by R. Gil Student
I. Amen’s Limited Impact
In the mid-1500’s, a Rabbi Yisrael in Adrianople initiated a new synagogue practice. On arrival in shul in early morning, a group of men would alternate reciting the morning blessings, the Birkos Ha-Shachar. One man would recite all the blessings while the others answered Amen. Then another man would recite the blessings while everyone recited Amen. And so on, as everyone received a turn and all the men answered Amen to many blessings. In this way, they hoped to recite, or answer to, 100 blessings before sunrise. Rabbi Yisrael actively encouraged the spread of this practice, which invited scrutiny from the great rabbis of the day.
Rav Moshe di Trani (Mabit), who studied in Adrianople before moving to Tzefas, published a responsum critical of the practice (Responsa Mabit, vol. 1 no. 117). Rabbi Yisrael published a booklet defending the practice, to which Mabit responded as well (ibid., no. 180). The Mabit objects that answering Amen only counts as a blessing, and fulfills the Talmudic statements about its importance, when you are obligated to recite a blessing and someone says it for you. The Amen of your response counts as a blessing. Similarly, your Amen to the blessings of someone called to the Torah counts because the Torah reading is a communal responsibility. However, when your friend recites his personal blessings out loud, your Amen does not count. If it did, there would be no need to stretch to find one hundred blessings on holidays when the prayers have fewer blessings.
Additionally, if one person says the blessings and everyone answers Amen, the listeners fulfill their obligations. They only can recite the blessings themselves if, while listening and answering, they specifically have in mind not to fulfill their obligation — they have kavanah not to be yotzei. However, it is best for one person to recite the blessings for everyone. When multiple people praise God together, their joint praise is better than individual praise — be-rov am hadras melekh. When these men have intent not to fulfill their obligation and then recite the blessings themselves individually, they are forsaking this additional level of joint, public praise.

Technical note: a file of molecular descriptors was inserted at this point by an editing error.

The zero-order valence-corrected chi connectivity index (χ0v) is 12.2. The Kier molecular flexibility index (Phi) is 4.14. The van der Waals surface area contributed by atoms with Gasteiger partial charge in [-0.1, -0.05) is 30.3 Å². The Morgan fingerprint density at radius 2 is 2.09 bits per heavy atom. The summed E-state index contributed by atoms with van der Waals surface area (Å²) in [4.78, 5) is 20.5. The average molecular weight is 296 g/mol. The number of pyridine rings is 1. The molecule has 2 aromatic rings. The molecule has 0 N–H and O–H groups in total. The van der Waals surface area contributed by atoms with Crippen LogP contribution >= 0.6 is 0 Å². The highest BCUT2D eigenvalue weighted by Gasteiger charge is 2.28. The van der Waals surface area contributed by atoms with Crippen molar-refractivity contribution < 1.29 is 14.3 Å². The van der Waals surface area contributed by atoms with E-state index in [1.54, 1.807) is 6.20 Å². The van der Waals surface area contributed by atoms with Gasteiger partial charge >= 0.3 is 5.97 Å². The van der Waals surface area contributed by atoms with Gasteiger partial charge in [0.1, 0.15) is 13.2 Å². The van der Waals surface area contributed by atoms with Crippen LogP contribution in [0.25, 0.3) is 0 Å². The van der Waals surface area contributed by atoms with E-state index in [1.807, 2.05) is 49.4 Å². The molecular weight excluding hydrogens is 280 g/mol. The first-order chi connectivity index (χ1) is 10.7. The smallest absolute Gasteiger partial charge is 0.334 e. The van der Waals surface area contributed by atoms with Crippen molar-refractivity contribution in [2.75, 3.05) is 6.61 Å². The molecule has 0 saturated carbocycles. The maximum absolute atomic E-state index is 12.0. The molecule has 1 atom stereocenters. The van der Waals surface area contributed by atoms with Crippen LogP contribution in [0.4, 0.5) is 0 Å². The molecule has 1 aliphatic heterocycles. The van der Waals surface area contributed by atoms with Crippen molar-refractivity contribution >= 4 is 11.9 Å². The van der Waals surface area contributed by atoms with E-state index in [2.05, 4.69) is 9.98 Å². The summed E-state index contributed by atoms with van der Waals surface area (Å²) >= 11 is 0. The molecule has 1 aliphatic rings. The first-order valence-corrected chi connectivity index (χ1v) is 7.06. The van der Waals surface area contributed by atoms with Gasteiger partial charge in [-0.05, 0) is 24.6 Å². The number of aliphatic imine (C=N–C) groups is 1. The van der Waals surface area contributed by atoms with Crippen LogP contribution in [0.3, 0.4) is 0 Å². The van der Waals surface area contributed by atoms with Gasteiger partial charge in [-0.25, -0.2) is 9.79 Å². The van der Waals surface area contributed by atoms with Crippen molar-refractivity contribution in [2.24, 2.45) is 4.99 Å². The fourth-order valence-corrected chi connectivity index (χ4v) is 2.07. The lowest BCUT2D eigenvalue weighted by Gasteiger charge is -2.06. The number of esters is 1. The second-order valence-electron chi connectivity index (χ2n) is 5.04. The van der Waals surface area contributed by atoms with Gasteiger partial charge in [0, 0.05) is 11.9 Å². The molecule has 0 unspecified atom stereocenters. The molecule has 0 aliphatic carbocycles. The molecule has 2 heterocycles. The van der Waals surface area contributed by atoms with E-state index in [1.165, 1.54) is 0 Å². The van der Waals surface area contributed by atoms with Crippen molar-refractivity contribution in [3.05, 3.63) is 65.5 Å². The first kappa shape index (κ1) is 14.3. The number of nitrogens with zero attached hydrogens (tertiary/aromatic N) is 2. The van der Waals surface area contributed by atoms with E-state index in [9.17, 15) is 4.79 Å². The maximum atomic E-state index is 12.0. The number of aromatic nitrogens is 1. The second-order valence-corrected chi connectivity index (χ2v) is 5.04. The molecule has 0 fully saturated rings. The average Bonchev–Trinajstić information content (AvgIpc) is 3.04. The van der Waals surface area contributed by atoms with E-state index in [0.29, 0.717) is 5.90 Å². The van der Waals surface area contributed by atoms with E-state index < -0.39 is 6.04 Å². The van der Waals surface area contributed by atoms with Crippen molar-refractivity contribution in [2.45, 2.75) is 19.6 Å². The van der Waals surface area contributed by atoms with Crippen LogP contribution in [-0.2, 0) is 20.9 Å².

II. Unnecessary Blessing
Rav Shmuel de Modena (Maharshdam; Responsa, Orach Chaim no. 1) published a similar responsum against this practice. Maharshdam quotes the Gemara (Yoma 70a) that the kohen gadol, on Yom Kippur in the Temple in Jerusalem, would read multiple passages in a Torah scroll. He would read one of those passages by heart, because it was far away within the scroll. One opinion in the Gemara is that, due to the time required to roll the scroll to the passage, the kohen gadol would have had to recite a new blessing on the reading. Rather than say an unnecessary blessing, he would recite the passage by heart. Maharshdam points out that it is better to read a Torah passage by heart, which is otherwise forbidden, than to recite an extra blessing. And yet here we find people reciting many extra blessings rather than fulfill their obligation from the prayer leader.